THURSDAY, Dec. 10, 2015 (HealthDay News) -- How you rate your health could predict your risk of getting a cold, a new study suggests.
Psychologists from Carnegie Mellon University in Pittsburgh had 360 healthy adults between the ages of 18 and 55 complete a simple self-assessment. The results accurately predicted their susceptibility to the common cold.
The findings suggest it may be helpful for doctors to ask patients to rate their own health, according to the research team.
"Poor self-ratings of health have been found to predict poor health trajectories in older adults, including an increased risk for mortality," said study leader Sheldon Cohen, a professor of psychology at the university.
Cohen said the link was significant even after accounting for the effects of objective indicators of health such as physical examinations, medical records and hospitalizations.
"We wanted to examine whether self-rated health predicted effective immune response in younger adults selected for their good health and whether this association was dependent on health practices and socioemotional factors," he said in a university news release.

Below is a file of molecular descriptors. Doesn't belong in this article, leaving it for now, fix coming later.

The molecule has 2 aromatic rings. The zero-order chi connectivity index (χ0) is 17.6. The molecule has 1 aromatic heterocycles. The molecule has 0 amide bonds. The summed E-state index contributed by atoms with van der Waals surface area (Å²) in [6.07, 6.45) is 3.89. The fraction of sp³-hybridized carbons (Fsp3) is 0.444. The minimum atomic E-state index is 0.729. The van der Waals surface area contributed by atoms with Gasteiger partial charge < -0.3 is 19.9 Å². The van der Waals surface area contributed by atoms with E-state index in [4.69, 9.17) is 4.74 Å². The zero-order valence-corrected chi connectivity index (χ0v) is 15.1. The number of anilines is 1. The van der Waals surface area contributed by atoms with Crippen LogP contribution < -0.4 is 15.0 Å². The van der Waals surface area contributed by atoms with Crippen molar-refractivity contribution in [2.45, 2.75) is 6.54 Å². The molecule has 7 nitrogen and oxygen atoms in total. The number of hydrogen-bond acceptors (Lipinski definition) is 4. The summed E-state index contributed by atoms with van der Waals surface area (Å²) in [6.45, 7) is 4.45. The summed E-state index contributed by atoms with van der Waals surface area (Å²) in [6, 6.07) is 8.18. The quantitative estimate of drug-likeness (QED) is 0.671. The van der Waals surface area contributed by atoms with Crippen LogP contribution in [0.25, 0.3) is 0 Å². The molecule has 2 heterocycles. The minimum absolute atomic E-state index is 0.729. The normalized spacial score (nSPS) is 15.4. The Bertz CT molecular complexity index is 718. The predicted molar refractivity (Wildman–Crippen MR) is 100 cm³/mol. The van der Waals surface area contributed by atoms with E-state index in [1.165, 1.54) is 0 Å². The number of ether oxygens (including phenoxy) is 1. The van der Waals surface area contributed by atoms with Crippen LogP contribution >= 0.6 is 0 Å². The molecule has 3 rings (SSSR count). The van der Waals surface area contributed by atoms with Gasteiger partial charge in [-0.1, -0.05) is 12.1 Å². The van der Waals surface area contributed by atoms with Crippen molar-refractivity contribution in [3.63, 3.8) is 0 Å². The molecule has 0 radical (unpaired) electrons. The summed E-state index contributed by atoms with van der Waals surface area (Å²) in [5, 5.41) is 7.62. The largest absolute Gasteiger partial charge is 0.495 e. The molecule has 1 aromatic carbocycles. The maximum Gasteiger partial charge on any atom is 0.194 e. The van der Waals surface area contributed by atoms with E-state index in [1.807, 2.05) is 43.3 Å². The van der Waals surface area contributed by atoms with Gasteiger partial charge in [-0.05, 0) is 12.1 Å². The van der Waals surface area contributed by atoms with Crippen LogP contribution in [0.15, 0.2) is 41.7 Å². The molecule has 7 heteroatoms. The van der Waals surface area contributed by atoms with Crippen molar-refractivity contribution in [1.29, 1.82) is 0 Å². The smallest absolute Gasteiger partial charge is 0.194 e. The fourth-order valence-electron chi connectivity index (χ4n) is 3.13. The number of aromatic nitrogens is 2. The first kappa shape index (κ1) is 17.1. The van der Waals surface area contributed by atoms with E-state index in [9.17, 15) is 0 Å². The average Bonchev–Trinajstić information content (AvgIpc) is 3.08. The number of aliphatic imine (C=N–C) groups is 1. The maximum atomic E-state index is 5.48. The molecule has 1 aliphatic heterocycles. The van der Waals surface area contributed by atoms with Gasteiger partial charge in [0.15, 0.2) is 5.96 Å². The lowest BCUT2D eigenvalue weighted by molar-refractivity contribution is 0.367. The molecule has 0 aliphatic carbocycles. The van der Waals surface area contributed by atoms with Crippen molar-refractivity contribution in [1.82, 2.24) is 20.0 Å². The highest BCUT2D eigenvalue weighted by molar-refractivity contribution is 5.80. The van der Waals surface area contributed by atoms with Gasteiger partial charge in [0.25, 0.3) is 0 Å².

After completing the self-rating, the volunteers were exposed to a cold virus and monitored for five days. About one-third of them developed colds. Those who rated their health as fair, good or very good were more than two times as likely to develop a cold as those who rated their health as excellent. None of the participants rated their health as poor.
While the researchers only found an association, and not a cause-and-effect link, between self-rated health and risk of a cold or other infections, this association may be due to subtle sensations, feelings or symptoms that signal immune system problems, Cohen suggested.
"There are some things that we know about our bodies that aren't easily detectable by our physicians," he said.
The study was published in the November-December issue of the journal Psychosomatic Medicine.
The American Academy of Family Physicians offers advice for maintaining your health.
SOURCE: Carnegie Mellon University, news release, November 2015
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